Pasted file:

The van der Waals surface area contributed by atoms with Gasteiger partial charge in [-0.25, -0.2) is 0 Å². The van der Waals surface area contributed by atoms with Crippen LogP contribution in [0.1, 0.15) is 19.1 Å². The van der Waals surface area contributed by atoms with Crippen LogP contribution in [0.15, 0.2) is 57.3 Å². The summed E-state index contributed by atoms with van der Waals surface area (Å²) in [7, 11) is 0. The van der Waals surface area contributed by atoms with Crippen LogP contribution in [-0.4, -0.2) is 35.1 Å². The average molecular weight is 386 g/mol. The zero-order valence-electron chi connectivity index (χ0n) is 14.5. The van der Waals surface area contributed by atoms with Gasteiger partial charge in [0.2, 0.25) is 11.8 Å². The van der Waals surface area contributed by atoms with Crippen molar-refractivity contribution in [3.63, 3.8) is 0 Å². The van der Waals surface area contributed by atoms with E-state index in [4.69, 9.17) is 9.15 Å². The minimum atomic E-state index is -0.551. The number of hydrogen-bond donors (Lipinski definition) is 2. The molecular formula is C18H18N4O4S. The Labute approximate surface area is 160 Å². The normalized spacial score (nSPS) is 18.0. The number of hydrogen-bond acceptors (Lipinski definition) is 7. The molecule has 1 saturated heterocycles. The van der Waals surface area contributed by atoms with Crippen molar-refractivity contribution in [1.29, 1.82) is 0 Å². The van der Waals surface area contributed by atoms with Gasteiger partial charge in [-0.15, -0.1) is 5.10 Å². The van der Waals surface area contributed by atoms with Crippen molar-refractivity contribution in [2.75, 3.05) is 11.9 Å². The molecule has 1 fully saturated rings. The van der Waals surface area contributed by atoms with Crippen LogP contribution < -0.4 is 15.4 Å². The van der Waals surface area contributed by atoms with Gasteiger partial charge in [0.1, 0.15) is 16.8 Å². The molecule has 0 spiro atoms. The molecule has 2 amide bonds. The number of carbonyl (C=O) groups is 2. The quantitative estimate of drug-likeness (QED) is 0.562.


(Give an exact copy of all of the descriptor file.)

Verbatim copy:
The van der Waals surface area contributed by atoms with Gasteiger partial charge in [-0.25, -0.2) is 0 Å². The van der Waals surface area contributed by atoms with Crippen LogP contribution in [0.1, 0.15) is 19.1 Å². The van der Waals surface area contributed by atoms with Crippen LogP contribution in [0.15, 0.2) is 57.3 Å². The summed E-state index contributed by atoms with van der Waals surface area (Å²) in [7, 11) is 0. The van der Waals surface area contributed by atoms with Crippen LogP contribution in [-0.4, -0.2) is 35.1 Å². The average molecular weight is 386 g/mol. The zero-order valence-electron chi connectivity index (χ0n) is 14.5. The van der Waals surface area contributed by atoms with Gasteiger partial charge in [0.2, 0.25) is 11.8 Å². The van der Waals surface area contributed by atoms with Crippen molar-refractivity contribution in [3.63, 3.8) is 0 Å². The van der Waals surface area contributed by atoms with E-state index in [4.69, 9.17) is 9.15 Å². The minimum atomic E-state index is -0.551. The number of hydrogen-bond donors (Lipinski definition) is 2. The molecular formula is C18H18N4O4S. The Labute approximate surface area is 160 Å². The normalized spacial score (nSPS) is 18.0. The number of hydrogen-bond acceptors (Lipinski definition) is 7. The molecule has 1 saturated heterocycles. The van der Waals surface area contributed by atoms with Crippen molar-refractivity contribution in [1.29, 1.82) is 0 Å². The van der Waals surface area contributed by atoms with Gasteiger partial charge in [-0.15, -0.1) is 5.10 Å². The van der Waals surface area contributed by atoms with Crippen molar-refractivity contribution in [2.75, 3.05) is 11.9 Å². The molecule has 1 fully saturated rings. The van der Waals surface area contributed by atoms with Crippen LogP contribution < -0.4 is 15.4 Å². The van der Waals surface area contributed by atoms with Gasteiger partial charge in [0.1, 0.15) is 16.8 Å². The molecule has 0 spiro atoms. The molecule has 2 amide bonds. The number of carbonyl (C=O) groups is 2. The quantitative estimate of drug-likeness (QED) is 0.562.